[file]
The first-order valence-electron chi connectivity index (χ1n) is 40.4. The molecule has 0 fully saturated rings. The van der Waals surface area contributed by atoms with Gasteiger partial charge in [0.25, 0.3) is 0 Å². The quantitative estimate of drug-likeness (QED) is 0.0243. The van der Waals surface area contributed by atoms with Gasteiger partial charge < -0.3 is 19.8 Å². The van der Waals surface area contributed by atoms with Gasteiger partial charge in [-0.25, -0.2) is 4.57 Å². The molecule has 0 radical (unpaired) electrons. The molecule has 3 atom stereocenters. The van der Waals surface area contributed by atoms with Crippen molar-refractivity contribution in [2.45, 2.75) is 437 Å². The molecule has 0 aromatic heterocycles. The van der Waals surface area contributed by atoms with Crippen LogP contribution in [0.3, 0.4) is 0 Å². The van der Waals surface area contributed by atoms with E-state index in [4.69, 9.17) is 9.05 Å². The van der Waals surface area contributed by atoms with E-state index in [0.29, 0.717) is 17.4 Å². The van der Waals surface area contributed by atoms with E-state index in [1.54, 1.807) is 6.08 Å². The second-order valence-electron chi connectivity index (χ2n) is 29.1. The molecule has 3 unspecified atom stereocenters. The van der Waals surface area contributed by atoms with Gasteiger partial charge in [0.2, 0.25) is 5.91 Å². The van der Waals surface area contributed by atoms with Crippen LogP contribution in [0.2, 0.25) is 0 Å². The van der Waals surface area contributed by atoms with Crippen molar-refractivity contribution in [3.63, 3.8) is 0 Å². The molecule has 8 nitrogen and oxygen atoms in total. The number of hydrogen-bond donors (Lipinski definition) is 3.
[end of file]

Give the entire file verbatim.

The first-order valence-electron chi connectivity index (χ1n) is 40.4. The molecule has 0 fully saturated rings. The van der Waals surface area contributed by atoms with Gasteiger partial charge in [0.25, 0.3) is 0 Å². The quantitative estimate of drug-likeness (QED) is 0.0243. The van der Waals surface area contributed by atoms with Gasteiger partial charge < -0.3 is 19.8 Å². The van der Waals surface area contributed by atoms with Gasteiger partial charge in [-0.25, -0.2) is 4.57 Å². The molecule has 0 radical (unpaired) electrons. The molecule has 3 atom stereocenters. The van der Waals surface area contributed by atoms with Crippen molar-refractivity contribution in [2.45, 2.75) is 437 Å². The molecule has 0 aromatic heterocycles. The van der Waals surface area contributed by atoms with Crippen LogP contribution in [0.3, 0.4) is 0 Å². The van der Waals surface area contributed by atoms with E-state index in [4.69, 9.17) is 9.05 Å². The van der Waals surface area contributed by atoms with E-state index in [0.29, 0.717) is 17.4 Å². The van der Waals surface area contributed by atoms with E-state index in [1.54, 1.807) is 6.08 Å². The second-order valence-electron chi connectivity index (χ2n) is 29.1. The molecule has 3 unspecified atom stereocenters. The van der Waals surface area contributed by atoms with Gasteiger partial charge in [0.2, 0.25) is 5.91 Å². The van der Waals surface area contributed by atoms with Crippen LogP contribution in [0.2, 0.25) is 0 Å². The van der Waals surface area contributed by atoms with Crippen molar-refractivity contribution in [3.63, 3.8) is 0 Å². The molecule has 8 nitrogen and oxygen atoms in total. The number of hydrogen-bond donors (Lipinski definition) is 3.